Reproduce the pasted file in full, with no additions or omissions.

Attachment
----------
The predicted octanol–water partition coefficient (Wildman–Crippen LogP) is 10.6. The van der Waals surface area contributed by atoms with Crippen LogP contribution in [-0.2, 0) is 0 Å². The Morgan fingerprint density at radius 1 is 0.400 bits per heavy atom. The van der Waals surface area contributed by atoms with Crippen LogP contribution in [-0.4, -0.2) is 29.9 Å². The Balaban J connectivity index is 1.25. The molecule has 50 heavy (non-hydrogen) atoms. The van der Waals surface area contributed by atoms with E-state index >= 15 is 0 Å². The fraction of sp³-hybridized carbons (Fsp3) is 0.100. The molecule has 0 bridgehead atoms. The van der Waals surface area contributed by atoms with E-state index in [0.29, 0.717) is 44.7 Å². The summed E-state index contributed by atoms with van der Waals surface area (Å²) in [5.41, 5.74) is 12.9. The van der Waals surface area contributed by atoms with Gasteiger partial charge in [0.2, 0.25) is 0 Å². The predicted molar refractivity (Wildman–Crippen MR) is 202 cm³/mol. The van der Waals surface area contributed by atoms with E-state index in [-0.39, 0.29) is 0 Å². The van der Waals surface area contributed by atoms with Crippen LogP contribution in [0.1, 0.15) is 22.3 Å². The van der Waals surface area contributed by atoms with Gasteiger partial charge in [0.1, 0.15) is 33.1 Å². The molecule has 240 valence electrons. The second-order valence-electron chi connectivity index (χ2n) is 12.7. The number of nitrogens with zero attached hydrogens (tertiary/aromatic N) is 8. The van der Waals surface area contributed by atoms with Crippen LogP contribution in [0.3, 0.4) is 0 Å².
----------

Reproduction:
The predicted octanol–water partition coefficient (Wildman–Crippen LogP) is 10.6. The van der Waals surface area contributed by atoms with Crippen LogP contribution in [-0.2, 0) is 0 Å². The Morgan fingerprint density at radius 1 is 0.400 bits per heavy atom. The van der Waals surface area contributed by atoms with Crippen LogP contribution in [-0.4, -0.2) is 29.9 Å². The Balaban J connectivity index is 1.25. The molecule has 50 heavy (non-hydrogen) atoms. The van der Waals surface area contributed by atoms with E-state index >= 15 is 0 Å². The fraction of sp³-hybridized carbons (Fsp3) is 0.100. The molecule has 0 bridgehead atoms. The van der Waals surface area contributed by atoms with E-state index in [0.29, 0.717) is 44.7 Å². The summed E-state index contributed by atoms with van der Waals surface area (Å²) in [5.41, 5.74) is 12.9. The van der Waals surface area contributed by atoms with Gasteiger partial charge in [0.2, 0.25) is 0 Å². The predicted molar refractivity (Wildman–Crippen MR) is 202 cm³/mol. The van der Waals surface area contributed by atoms with E-state index in [-0.39, 0.29) is 0 Å². The van der Waals surface area contributed by atoms with Crippen LogP contribution in [0.1, 0.15) is 22.3 Å². The van der Waals surface area contributed by atoms with Gasteiger partial charge in [0.1, 0.15) is 33.1 Å². The molecule has 240 valence electrons. The second-order valence-electron chi connectivity index (χ2n) is 12.7. The number of nitrogens with zero attached hydrogens (tertiary/aromatic N) is 8. The van der Waals surface area contributed by atoms with Crippen LogP contribution in [0.3, 0.4) is 0 Å².